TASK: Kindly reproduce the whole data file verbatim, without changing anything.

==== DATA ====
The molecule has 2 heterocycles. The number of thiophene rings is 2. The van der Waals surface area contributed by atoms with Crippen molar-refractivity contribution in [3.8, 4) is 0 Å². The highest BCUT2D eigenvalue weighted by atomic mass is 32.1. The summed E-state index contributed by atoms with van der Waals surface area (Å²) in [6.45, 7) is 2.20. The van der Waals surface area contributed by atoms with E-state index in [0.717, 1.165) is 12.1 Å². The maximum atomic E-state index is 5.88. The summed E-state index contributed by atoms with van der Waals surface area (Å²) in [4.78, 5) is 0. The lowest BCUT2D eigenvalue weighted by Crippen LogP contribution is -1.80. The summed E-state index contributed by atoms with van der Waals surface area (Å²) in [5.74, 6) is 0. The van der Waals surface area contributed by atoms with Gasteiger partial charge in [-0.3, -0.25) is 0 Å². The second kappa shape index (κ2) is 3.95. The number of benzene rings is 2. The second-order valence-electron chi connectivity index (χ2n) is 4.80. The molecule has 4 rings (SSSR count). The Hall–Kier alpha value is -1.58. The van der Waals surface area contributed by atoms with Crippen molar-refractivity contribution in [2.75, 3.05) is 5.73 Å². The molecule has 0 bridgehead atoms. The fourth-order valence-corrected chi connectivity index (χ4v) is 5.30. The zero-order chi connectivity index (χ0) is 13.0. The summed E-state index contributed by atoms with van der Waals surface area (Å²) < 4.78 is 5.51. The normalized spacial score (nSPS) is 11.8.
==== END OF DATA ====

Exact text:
The molecule has 2 heterocycles. The number of thiophene rings is 2. The van der Waals surface area contributed by atoms with Crippen molar-refractivity contribution in [3.8, 4) is 0 Å². The highest BCUT2D eigenvalue weighted by atomic mass is 32.1. The summed E-state index contributed by atoms with van der Waals surface area (Å²) in [6.45, 7) is 2.20. The van der Waals surface area contributed by atoms with E-state index in [0.717, 1.165) is 12.1 Å². The maximum atomic E-state index is 5.88. The summed E-state index contributed by atoms with van der Waals surface area (Å²) in [4.78, 5) is 0. The lowest BCUT2D eigenvalue weighted by Crippen LogP contribution is -1.80. The summed E-state index contributed by atoms with van der Waals surface area (Å²) in [5.74, 6) is 0. The van der Waals surface area contributed by atoms with Gasteiger partial charge in [-0.3, -0.25) is 0 Å². The second kappa shape index (κ2) is 3.95. The number of benzene rings is 2. The second-order valence-electron chi connectivity index (χ2n) is 4.80. The molecule has 4 rings (SSSR count). The Hall–Kier alpha value is -1.58. The van der Waals surface area contributed by atoms with Crippen molar-refractivity contribution in [2.75, 3.05) is 5.73 Å². The molecule has 0 bridgehead atoms. The fourth-order valence-corrected chi connectivity index (χ4v) is 5.30. The zero-order chi connectivity index (χ0) is 13.0. The summed E-state index contributed by atoms with van der Waals surface area (Å²) < 4.78 is 5.51. The normalized spacial score (nSPS) is 11.8.